Expo encourages better money management

Offering ways to better manage money was the central theme of Pasco County Schools’ Financial Literacy Expo, held at Wesley Chapel High School.

Representatives from various organizations and companies came together to inform students and adults, alike, on how to prioritize their expenses.

The Wesley Chapel High session was on April 4. A previous session had been held on April 1 at Marchman Technical College in New Port Richey.

The Financial Literacy Expo gave high school students and adults the opportunity to gather information to increase their knowledge about financial issues. The April 4 event was held in the Wesley Chapel High School cafeteria with a host of booths representing various institutions. (Brian Fernandes)

The informative sessions were timed to coincide with Financial Literacy Month, which is celebrated nationwide in April.

“This was in response to our parent and community feedback to our survey last year,” explained Tina Stavrou, a senior instructional specialist for Pasco County Schools. “They felt that our students walk out of the (school) system being financially illiterate.”

The University of South Florida – specifically its Muma College of Business, was one of the organizations present at the event.

Amanda Houston, admissions recruiter/advisor, was at the institution’s booth — fielding questions.

She said funding for college tends to be the most common question among parents and students.

In addition to the information she could share at the financial literacy event, she also recommends seeking additional information at the university.

“We have a wonderful financial aid office available every day,” Houston said.

The office informs students of the various scholarships USF offers and is open to outside financial aid as well.

Although the school has a work study program to help offset expenses, students are encouraged to seek out assistance from different programs.

“Florida Prepaid is a huge help with a lot of students,” Houston said.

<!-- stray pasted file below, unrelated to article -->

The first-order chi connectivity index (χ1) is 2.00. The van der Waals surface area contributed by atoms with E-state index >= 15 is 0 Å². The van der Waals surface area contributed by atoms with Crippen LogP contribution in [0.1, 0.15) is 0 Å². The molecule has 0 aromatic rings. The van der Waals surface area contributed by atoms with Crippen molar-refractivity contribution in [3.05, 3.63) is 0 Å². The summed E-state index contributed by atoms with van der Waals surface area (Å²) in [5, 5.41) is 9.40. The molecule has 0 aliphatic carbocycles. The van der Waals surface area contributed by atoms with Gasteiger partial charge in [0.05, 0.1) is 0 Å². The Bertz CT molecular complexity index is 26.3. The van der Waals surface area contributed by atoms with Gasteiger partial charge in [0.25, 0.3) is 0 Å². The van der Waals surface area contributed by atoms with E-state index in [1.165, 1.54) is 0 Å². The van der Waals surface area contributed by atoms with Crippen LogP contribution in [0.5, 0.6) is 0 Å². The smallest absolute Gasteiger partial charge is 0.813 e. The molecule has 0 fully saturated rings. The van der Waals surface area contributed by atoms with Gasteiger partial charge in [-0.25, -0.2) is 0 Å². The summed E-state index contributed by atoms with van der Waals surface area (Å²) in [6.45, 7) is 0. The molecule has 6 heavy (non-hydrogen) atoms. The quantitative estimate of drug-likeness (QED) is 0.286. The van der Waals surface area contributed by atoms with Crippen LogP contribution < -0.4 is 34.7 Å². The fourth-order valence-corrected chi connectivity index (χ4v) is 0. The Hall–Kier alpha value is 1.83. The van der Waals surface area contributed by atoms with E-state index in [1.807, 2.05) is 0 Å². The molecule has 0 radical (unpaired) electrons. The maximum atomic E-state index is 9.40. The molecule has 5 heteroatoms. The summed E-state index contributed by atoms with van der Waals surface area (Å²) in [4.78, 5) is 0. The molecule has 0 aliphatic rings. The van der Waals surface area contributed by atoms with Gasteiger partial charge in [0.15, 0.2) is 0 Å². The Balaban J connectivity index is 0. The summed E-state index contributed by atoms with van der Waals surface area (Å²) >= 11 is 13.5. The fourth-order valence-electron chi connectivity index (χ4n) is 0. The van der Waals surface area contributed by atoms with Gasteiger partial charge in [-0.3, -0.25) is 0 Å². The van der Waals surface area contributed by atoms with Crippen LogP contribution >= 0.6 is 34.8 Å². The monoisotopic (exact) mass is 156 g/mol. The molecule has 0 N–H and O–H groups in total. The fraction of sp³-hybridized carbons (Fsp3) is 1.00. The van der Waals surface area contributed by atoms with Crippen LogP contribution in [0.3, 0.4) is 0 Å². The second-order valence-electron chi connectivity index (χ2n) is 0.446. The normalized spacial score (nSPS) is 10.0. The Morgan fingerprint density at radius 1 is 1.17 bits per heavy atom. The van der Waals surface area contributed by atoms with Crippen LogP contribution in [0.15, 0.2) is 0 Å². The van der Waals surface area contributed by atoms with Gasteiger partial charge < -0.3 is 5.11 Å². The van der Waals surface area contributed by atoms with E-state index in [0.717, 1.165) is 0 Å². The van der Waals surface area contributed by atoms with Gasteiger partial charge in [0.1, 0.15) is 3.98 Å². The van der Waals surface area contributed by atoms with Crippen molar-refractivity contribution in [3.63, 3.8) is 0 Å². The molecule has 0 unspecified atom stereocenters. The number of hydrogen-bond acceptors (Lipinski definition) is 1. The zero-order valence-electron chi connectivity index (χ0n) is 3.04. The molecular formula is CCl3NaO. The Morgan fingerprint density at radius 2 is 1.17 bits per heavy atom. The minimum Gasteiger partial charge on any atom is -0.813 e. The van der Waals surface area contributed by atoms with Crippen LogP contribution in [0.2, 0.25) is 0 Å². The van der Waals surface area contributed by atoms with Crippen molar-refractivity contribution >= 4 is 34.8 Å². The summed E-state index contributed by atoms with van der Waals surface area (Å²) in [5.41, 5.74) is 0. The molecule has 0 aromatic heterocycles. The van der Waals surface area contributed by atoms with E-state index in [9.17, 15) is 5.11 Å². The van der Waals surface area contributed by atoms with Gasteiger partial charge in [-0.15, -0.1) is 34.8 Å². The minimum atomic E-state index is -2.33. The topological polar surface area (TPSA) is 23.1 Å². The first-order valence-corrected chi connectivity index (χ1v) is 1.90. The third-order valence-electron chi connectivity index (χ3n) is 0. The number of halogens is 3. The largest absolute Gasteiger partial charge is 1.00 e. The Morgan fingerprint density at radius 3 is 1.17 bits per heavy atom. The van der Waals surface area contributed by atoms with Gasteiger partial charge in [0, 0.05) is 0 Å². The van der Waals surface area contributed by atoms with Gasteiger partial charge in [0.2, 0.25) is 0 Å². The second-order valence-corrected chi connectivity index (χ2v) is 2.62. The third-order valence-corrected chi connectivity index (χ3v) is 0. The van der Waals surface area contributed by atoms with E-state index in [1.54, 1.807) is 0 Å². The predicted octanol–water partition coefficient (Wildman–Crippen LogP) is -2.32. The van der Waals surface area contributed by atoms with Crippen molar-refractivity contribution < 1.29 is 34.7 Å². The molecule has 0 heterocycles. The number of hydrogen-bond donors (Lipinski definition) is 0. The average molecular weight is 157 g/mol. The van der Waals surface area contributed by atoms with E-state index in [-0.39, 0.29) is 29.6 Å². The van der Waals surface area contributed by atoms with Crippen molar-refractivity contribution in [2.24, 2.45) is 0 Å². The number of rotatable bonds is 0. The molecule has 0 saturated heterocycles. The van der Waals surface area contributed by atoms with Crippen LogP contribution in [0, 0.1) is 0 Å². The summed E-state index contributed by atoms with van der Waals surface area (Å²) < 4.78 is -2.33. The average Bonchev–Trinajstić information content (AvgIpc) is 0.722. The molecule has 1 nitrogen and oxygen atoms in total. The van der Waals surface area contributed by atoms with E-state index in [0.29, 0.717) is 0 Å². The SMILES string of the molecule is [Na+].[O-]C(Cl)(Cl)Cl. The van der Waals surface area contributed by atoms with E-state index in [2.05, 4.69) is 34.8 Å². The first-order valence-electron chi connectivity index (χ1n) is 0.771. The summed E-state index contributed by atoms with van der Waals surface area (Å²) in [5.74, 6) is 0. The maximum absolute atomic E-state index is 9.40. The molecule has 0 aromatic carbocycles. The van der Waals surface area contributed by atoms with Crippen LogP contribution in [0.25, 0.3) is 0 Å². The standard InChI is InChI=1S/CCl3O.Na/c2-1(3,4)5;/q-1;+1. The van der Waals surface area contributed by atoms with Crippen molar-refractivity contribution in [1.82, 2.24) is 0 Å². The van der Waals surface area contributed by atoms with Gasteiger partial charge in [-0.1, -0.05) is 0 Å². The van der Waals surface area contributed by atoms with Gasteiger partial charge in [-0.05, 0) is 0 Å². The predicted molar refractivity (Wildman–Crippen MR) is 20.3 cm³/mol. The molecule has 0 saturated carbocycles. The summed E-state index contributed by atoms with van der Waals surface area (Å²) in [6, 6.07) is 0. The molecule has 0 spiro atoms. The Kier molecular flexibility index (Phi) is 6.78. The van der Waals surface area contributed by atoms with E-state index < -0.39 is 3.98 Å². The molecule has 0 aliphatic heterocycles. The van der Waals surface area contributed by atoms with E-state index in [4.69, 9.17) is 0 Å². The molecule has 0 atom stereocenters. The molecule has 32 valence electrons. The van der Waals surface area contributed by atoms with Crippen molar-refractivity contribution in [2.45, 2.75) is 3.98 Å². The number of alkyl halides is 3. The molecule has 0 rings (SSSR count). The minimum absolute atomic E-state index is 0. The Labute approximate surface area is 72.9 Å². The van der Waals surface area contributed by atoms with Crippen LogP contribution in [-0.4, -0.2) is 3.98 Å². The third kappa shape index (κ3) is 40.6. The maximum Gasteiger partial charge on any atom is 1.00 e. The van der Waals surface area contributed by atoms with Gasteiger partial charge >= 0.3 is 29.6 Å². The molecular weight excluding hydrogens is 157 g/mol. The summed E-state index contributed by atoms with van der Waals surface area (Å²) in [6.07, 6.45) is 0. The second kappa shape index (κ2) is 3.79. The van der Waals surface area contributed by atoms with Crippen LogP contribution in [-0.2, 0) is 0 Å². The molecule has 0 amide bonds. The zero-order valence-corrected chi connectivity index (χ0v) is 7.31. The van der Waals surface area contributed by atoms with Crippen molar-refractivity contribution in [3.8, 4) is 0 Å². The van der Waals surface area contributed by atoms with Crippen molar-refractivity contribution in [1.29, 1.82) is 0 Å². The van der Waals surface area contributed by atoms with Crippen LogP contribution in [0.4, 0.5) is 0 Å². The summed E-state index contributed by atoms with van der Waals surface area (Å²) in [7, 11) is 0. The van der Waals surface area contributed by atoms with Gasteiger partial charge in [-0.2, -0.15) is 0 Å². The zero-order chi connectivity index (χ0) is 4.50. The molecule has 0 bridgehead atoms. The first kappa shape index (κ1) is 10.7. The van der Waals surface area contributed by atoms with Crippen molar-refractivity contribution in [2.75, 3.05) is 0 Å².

The statewide program invests funds toward future tuition by installment plans.

While it takes money to enter college, once there, business students at USF are taught how to build their wealth and maintain it.

Depending on their major, students may learn about estate and retirement planning, or from a corporate stance – assets and equity.

For students who are not business majors getting in-class guidance, there is the Bull2Bull program.

This program recruits those like Linda Higgs to help fellow students to become aware of financial opportunities and to come up with ideas to manage their money.

“They (students) really want to learn how to manage their money, it’s just hard in college,” Higgs said.

Michael Zmistowski, of the Financial Planning Association of Tampa Bay, educates the public on preparing for retirement. He was among numerous guest speakers at Wesley Chapel High School’s Financial Literacy Expo, April 4.

In her experience helping peers, she found that students are open to the idea of investing to build a better future.

Coaching sessions are also offered to educate students on business jargon and direct them to the best sources for investing their money.

Across the cafeteria, Shirin Khorsandian stood behind the State Farm Insurance booth.

She noted that the company not only covers vehicles and homes, but health, banking and credit cards.